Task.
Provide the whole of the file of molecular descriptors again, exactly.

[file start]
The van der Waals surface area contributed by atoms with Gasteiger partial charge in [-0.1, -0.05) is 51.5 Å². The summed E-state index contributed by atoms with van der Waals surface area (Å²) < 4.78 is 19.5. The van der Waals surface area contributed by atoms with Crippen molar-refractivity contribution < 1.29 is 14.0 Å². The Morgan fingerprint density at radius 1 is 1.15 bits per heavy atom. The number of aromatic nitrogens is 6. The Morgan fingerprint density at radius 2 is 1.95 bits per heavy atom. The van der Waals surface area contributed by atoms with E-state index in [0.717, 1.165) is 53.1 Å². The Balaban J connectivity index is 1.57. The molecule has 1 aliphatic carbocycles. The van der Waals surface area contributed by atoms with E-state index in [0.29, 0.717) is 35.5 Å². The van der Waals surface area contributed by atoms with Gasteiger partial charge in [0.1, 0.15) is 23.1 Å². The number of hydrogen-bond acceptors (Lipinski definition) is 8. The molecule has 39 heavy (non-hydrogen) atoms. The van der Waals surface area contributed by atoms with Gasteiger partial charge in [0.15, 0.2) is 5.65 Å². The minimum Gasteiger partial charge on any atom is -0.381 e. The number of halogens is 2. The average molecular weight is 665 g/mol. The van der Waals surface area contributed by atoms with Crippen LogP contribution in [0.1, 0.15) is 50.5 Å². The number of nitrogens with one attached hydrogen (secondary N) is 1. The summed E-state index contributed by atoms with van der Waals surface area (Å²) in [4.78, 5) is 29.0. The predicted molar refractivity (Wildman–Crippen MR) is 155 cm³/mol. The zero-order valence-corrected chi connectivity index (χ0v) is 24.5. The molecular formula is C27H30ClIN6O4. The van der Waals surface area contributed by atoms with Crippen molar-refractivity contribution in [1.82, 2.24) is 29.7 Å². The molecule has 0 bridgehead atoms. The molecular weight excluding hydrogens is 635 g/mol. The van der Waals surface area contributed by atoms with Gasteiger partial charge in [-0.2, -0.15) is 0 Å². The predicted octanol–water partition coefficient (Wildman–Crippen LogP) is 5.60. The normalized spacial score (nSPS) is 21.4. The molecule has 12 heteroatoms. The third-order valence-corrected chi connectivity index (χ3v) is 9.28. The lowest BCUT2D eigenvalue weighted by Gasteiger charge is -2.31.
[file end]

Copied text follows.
The van der Waals surface area contributed by atoms with Gasteiger partial charge in [-0.1, -0.05) is 51.5 Å². The summed E-state index contributed by atoms with van der Waals surface area (Å²) < 4.78 is 19.5. The van der Waals surface area contributed by atoms with Crippen molar-refractivity contribution < 1.29 is 14.0 Å². The Morgan fingerprint density at radius 1 is 1.15 bits per heavy atom. The number of aromatic nitrogens is 6. The Morgan fingerprint density at radius 2 is 1.95 bits per heavy atom. The van der Waals surface area contributed by atoms with E-state index in [0.717, 1.165) is 53.1 Å². The Balaban J connectivity index is 1.57. The molecule has 1 aliphatic carbocycles. The van der Waals surface area contributed by atoms with E-state index in [0.29, 0.717) is 35.5 Å². The van der Waals surface area contributed by atoms with Gasteiger partial charge in [0.1, 0.15) is 23.1 Å². The number of hydrogen-bond acceptors (Lipinski definition) is 8. The molecule has 39 heavy (non-hydrogen) atoms. The van der Waals surface area contributed by atoms with Gasteiger partial charge in [0.15, 0.2) is 5.65 Å². The minimum Gasteiger partial charge on any atom is -0.381 e. The number of halogens is 2. The average molecular weight is 665 g/mol. The van der Waals surface area contributed by atoms with Crippen LogP contribution in [0.1, 0.15) is 50.5 Å². The number of nitrogens with one attached hydrogen (secondary N) is 1. The summed E-state index contributed by atoms with van der Waals surface area (Å²) in [4.78, 5) is 29.0. The predicted molar refractivity (Wildman–Crippen MR) is 155 cm³/mol. The zero-order valence-corrected chi connectivity index (χ0v) is 24.5. The molecular formula is C27H30ClIN6O4. The van der Waals surface area contributed by atoms with Crippen molar-refractivity contribution in [1.82, 2.24) is 29.7 Å². The molecule has 0 bridgehead atoms. The molecular weight excluding hydrogens is 635 g/mol. The van der Waals surface area contributed by atoms with Gasteiger partial charge in [-0.2, -0.15) is 0 Å². The predicted octanol–water partition coefficient (Wildman–Crippen LogP) is 5.60. The normalized spacial score (nSPS) is 21.4. The molecule has 12 heteroatoms. The third-order valence-corrected chi connectivity index (χ3v) is 9.28. The lowest BCUT2D eigenvalue weighted by Gasteiger charge is -2.31.